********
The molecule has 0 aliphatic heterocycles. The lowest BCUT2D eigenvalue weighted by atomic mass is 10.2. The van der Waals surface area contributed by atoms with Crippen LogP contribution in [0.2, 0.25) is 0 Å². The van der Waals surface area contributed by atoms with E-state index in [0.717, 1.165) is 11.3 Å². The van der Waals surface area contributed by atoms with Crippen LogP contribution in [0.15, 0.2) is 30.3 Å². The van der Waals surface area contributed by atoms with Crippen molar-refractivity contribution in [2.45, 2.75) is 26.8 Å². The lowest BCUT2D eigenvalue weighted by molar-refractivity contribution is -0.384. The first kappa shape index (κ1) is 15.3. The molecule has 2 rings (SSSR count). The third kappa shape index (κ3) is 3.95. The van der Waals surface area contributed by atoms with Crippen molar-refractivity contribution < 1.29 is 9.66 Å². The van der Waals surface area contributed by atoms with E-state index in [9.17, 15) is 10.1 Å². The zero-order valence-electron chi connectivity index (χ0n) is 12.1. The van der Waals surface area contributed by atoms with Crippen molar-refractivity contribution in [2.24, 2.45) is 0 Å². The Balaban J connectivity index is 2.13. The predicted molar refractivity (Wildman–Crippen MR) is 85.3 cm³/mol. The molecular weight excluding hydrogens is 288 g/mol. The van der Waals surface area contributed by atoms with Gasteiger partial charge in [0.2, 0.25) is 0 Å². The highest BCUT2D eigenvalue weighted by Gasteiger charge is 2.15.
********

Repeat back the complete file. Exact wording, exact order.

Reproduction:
The molecule has 0 aliphatic heterocycles. The lowest BCUT2D eigenvalue weighted by atomic mass is 10.2. The van der Waals surface area contributed by atoms with Crippen LogP contribution in [0.2, 0.25) is 0 Å². The van der Waals surface area contributed by atoms with E-state index in [0.717, 1.165) is 11.3 Å². The van der Waals surface area contributed by atoms with Crippen LogP contribution in [0.15, 0.2) is 30.3 Å². The van der Waals surface area contributed by atoms with Crippen molar-refractivity contribution in [2.45, 2.75) is 26.8 Å². The lowest BCUT2D eigenvalue weighted by molar-refractivity contribution is -0.384. The first kappa shape index (κ1) is 15.3. The molecule has 2 rings (SSSR count). The third kappa shape index (κ3) is 3.95. The van der Waals surface area contributed by atoms with Crippen molar-refractivity contribution < 1.29 is 9.66 Å². The van der Waals surface area contributed by atoms with E-state index in [9.17, 15) is 10.1 Å². The zero-order valence-electron chi connectivity index (χ0n) is 12.1. The van der Waals surface area contributed by atoms with Crippen molar-refractivity contribution in [2.24, 2.45) is 0 Å². The Balaban J connectivity index is 2.13. The predicted molar refractivity (Wildman–Crippen MR) is 85.3 cm³/mol. The molecular weight excluding hydrogens is 288 g/mol. The van der Waals surface area contributed by atoms with Gasteiger partial charge in [0.2, 0.25) is 0 Å². The highest BCUT2D eigenvalue weighted by Gasteiger charge is 2.15.